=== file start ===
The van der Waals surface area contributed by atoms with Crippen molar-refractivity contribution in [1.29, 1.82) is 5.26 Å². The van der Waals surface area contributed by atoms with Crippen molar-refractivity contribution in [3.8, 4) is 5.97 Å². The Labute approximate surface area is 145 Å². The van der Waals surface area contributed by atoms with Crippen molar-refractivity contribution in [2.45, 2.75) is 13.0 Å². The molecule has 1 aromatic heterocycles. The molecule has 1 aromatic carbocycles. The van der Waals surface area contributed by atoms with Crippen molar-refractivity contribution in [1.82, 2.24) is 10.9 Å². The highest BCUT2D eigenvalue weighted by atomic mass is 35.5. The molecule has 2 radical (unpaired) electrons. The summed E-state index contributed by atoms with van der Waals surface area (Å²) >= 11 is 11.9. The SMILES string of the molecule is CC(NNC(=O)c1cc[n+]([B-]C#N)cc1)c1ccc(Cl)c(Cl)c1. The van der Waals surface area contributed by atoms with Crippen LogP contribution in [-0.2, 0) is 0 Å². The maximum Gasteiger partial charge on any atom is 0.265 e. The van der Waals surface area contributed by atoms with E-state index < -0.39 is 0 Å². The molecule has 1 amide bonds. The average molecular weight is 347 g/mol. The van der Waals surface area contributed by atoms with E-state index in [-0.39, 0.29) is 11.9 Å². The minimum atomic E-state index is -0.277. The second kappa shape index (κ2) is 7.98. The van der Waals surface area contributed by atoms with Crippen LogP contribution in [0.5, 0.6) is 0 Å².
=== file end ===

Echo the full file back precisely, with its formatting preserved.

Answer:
The van der Waals surface area contributed by atoms with Crippen molar-refractivity contribution in [1.29, 1.82) is 5.26 Å². The van der Waals surface area contributed by atoms with Crippen molar-refractivity contribution in [3.8, 4) is 5.97 Å². The Labute approximate surface area is 145 Å². The van der Waals surface area contributed by atoms with Crippen molar-refractivity contribution in [2.45, 2.75) is 13.0 Å². The molecule has 1 aromatic heterocycles. The molecule has 1 aromatic carbocycles. The van der Waals surface area contributed by atoms with Crippen molar-refractivity contribution in [1.82, 2.24) is 10.9 Å². The highest BCUT2D eigenvalue weighted by atomic mass is 35.5. The molecule has 2 radical (unpaired) electrons. The summed E-state index contributed by atoms with van der Waals surface area (Å²) >= 11 is 11.9. The SMILES string of the molecule is CC(NNC(=O)c1cc[n+]([B-]C#N)cc1)c1ccc(Cl)c(Cl)c1. The van der Waals surface area contributed by atoms with Crippen LogP contribution in [-0.2, 0) is 0 Å². The maximum Gasteiger partial charge on any atom is 0.265 e. The van der Waals surface area contributed by atoms with E-state index < -0.39 is 0 Å². The molecule has 1 amide bonds. The average molecular weight is 347 g/mol. The van der Waals surface area contributed by atoms with E-state index in [-0.39, 0.29) is 11.9 Å². The minimum atomic E-state index is -0.277. The second kappa shape index (κ2) is 7.98. The van der Waals surface area contributed by atoms with Crippen LogP contribution in [0.5, 0.6) is 0 Å².